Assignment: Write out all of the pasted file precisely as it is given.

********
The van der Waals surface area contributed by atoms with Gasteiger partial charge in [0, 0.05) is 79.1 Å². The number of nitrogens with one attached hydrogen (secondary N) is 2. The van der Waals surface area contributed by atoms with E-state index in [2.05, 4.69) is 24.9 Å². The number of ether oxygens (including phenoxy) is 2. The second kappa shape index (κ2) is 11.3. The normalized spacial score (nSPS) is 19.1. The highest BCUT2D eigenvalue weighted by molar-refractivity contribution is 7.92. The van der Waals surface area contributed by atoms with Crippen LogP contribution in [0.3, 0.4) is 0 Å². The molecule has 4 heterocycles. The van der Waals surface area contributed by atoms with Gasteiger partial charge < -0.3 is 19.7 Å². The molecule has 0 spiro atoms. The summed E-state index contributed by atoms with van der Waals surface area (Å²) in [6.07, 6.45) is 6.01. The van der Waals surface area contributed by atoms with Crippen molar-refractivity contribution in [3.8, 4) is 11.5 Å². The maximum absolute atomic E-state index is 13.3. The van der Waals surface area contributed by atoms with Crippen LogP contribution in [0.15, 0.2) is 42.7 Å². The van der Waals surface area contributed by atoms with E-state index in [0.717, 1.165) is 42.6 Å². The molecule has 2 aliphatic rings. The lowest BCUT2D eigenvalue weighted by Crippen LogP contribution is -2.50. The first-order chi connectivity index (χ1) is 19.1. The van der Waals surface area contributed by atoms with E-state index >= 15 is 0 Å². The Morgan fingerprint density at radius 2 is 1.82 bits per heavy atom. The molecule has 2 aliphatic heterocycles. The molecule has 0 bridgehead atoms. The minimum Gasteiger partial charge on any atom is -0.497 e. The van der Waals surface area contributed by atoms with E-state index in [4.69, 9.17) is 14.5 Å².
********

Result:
The van der Waals surface area contributed by atoms with Gasteiger partial charge in [0, 0.05) is 79.1 Å². The number of nitrogens with one attached hydrogen (secondary N) is 2. The van der Waals surface area contributed by atoms with E-state index in [2.05, 4.69) is 24.9 Å². The number of ether oxygens (including phenoxy) is 2. The second kappa shape index (κ2) is 11.3. The normalized spacial score (nSPS) is 19.1. The highest BCUT2D eigenvalue weighted by molar-refractivity contribution is 7.92. The van der Waals surface area contributed by atoms with Crippen LogP contribution in [0.3, 0.4) is 0 Å². The molecule has 4 heterocycles. The van der Waals surface area contributed by atoms with Gasteiger partial charge < -0.3 is 19.7 Å². The molecule has 0 spiro atoms. The summed E-state index contributed by atoms with van der Waals surface area (Å²) in [6.07, 6.45) is 6.01. The van der Waals surface area contributed by atoms with Crippen molar-refractivity contribution in [3.8, 4) is 11.5 Å². The maximum absolute atomic E-state index is 13.3. The van der Waals surface area contributed by atoms with Crippen LogP contribution in [0.15, 0.2) is 42.7 Å². The van der Waals surface area contributed by atoms with E-state index in [0.717, 1.165) is 42.6 Å². The molecule has 2 aliphatic rings. The lowest BCUT2D eigenvalue weighted by Crippen LogP contribution is -2.50. The first-order chi connectivity index (χ1) is 19.1. The van der Waals surface area contributed by atoms with E-state index >= 15 is 0 Å². The Morgan fingerprint density at radius 2 is 1.82 bits per heavy atom. The molecule has 2 aliphatic heterocycles. The molecule has 0 bridgehead atoms. The minimum Gasteiger partial charge on any atom is -0.497 e. The van der Waals surface area contributed by atoms with E-state index in [4.69, 9.17) is 14.5 Å².